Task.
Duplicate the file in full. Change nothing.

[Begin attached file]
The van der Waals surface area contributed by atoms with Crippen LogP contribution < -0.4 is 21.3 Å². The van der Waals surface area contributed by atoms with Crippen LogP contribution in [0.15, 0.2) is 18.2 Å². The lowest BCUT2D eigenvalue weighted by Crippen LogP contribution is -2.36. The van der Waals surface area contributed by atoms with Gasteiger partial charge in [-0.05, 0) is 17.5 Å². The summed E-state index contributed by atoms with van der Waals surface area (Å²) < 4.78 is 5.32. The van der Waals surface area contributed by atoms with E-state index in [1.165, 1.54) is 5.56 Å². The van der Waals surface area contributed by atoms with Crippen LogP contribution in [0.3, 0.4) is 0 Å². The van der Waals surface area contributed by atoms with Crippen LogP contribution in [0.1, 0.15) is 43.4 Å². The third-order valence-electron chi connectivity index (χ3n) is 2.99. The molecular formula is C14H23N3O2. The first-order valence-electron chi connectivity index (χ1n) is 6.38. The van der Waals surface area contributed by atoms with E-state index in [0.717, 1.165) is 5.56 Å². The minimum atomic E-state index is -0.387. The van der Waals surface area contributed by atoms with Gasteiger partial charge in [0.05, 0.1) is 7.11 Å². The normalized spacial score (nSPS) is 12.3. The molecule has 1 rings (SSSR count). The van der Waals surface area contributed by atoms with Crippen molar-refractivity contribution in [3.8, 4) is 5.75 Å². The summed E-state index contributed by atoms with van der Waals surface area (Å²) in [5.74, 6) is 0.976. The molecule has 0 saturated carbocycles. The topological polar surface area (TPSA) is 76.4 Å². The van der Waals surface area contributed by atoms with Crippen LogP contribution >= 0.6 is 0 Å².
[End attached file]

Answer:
The van der Waals surface area contributed by atoms with Crippen LogP contribution < -0.4 is 21.3 Å². The van der Waals surface area contributed by atoms with Crippen LogP contribution in [0.15, 0.2) is 18.2 Å². The lowest BCUT2D eigenvalue weighted by Crippen LogP contribution is -2.36. The van der Waals surface area contributed by atoms with Gasteiger partial charge in [-0.05, 0) is 17.5 Å². The summed E-state index contributed by atoms with van der Waals surface area (Å²) < 4.78 is 5.32. The van der Waals surface area contributed by atoms with E-state index in [1.165, 1.54) is 5.56 Å². The van der Waals surface area contributed by atoms with Crippen LogP contribution in [0.3, 0.4) is 0 Å². The van der Waals surface area contributed by atoms with Crippen LogP contribution in [0.1, 0.15) is 43.4 Å². The third-order valence-electron chi connectivity index (χ3n) is 2.99. The molecular formula is C14H23N3O2. The first-order valence-electron chi connectivity index (χ1n) is 6.38. The van der Waals surface area contributed by atoms with E-state index in [0.717, 1.165) is 5.56 Å². The minimum atomic E-state index is -0.387. The van der Waals surface area contributed by atoms with Gasteiger partial charge in [0.05, 0.1) is 7.11 Å². The normalized spacial score (nSPS) is 12.3. The molecule has 1 rings (SSSR count). The van der Waals surface area contributed by atoms with Crippen molar-refractivity contribution in [3.8, 4) is 5.75 Å². The summed E-state index contributed by atoms with van der Waals surface area (Å²) in [5.74, 6) is 0.976. The molecule has 0 saturated carbocycles. The topological polar surface area (TPSA) is 76.4 Å². The van der Waals surface area contributed by atoms with Crippen LogP contribution >= 0.6 is 0 Å².